Of the many First World War battles those at Bullecourt in northern France were amongst the most horrific. Four experienced Australian divisions of I ANZAC Corps were part of the British 5th Army under Sir Hubert Gough. The general wanted to attack at Bullecourt to support an important offensive by the adjoining British 3rd Army to the north and the French Army further to the south. However poor planning resulted in heavy losses. The first attack launched at Bullecourt on 11 April 1917 was a disaster. Despite this a further attack across the same ground was ordered for 3 May. The Australians broke into and took part of the Hindenburg Line but no important strategic advantage was ever gained. In the two battles the AIF lost 10,000 men.
The Breakfast Point War Memorial lists the names of eight local men who died at Bullecourt.
The photograph shows the unveiling of the Australian Gas Light Company (AGL) war memorial by Sir Dudley de Chair, Governor of NSW in 1926. It has since been replaced by the Breakfast Point memorial.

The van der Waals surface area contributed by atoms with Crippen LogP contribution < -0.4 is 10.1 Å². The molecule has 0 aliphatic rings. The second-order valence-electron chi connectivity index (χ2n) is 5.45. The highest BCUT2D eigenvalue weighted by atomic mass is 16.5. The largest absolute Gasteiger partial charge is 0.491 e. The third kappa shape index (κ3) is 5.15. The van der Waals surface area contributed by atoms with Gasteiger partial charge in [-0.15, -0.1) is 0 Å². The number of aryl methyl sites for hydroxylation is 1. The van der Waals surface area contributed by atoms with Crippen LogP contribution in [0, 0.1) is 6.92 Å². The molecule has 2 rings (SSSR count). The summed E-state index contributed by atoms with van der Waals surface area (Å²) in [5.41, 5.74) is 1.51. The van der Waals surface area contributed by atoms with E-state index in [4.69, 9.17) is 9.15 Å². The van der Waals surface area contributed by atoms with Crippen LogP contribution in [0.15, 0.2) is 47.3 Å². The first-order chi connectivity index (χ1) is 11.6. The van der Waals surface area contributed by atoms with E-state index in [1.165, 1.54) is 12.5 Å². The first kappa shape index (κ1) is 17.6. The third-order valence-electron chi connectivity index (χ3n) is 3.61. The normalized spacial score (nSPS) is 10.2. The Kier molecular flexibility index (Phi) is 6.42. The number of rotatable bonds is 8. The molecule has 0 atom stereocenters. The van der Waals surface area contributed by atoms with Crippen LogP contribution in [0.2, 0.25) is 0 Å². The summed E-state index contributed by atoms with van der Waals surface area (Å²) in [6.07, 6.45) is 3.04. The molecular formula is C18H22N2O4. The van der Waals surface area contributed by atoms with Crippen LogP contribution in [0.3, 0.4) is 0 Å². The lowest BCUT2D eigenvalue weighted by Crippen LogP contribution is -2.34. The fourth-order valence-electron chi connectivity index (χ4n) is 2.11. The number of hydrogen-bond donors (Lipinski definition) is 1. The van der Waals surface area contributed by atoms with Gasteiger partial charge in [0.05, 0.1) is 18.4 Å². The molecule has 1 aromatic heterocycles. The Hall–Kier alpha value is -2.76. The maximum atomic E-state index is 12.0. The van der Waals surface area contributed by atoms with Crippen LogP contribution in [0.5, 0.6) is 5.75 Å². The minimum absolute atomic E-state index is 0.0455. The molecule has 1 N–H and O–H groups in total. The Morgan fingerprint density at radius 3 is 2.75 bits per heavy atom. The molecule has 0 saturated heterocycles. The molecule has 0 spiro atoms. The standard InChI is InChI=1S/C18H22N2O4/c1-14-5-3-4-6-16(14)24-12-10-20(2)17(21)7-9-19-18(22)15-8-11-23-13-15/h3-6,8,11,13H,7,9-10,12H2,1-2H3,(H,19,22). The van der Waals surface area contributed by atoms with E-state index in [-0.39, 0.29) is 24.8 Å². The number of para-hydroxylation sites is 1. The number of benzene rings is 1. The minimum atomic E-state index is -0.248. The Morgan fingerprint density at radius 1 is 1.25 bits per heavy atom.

During the First World War 340 Australian Gas Light Company (AGL) workers enlisted to serve from a workforce of 3,000 employees at the Mortlake Gasworks and in metropolitan Sydney.
In 1926 a memorial tablet to the 45 AGL employees who died in the First World War was unveiled at the work gates on Tennyson Road, Mortlake. Sadly, during the redevelopment of the AGL site as Breakfast Point the tablet was stolen. However a new war memorial was created to commemorate their service.
Breakfast Point resident Greg Maunsell has researched the names of those listed on the Breakfast Point War memorial to create a web page in their honour. Greg will share the colourful and moving stories of the men associated with the Mortlake Gasworks who perished in the First World War at Concord Library on Tuesday, 15 April at 1pm.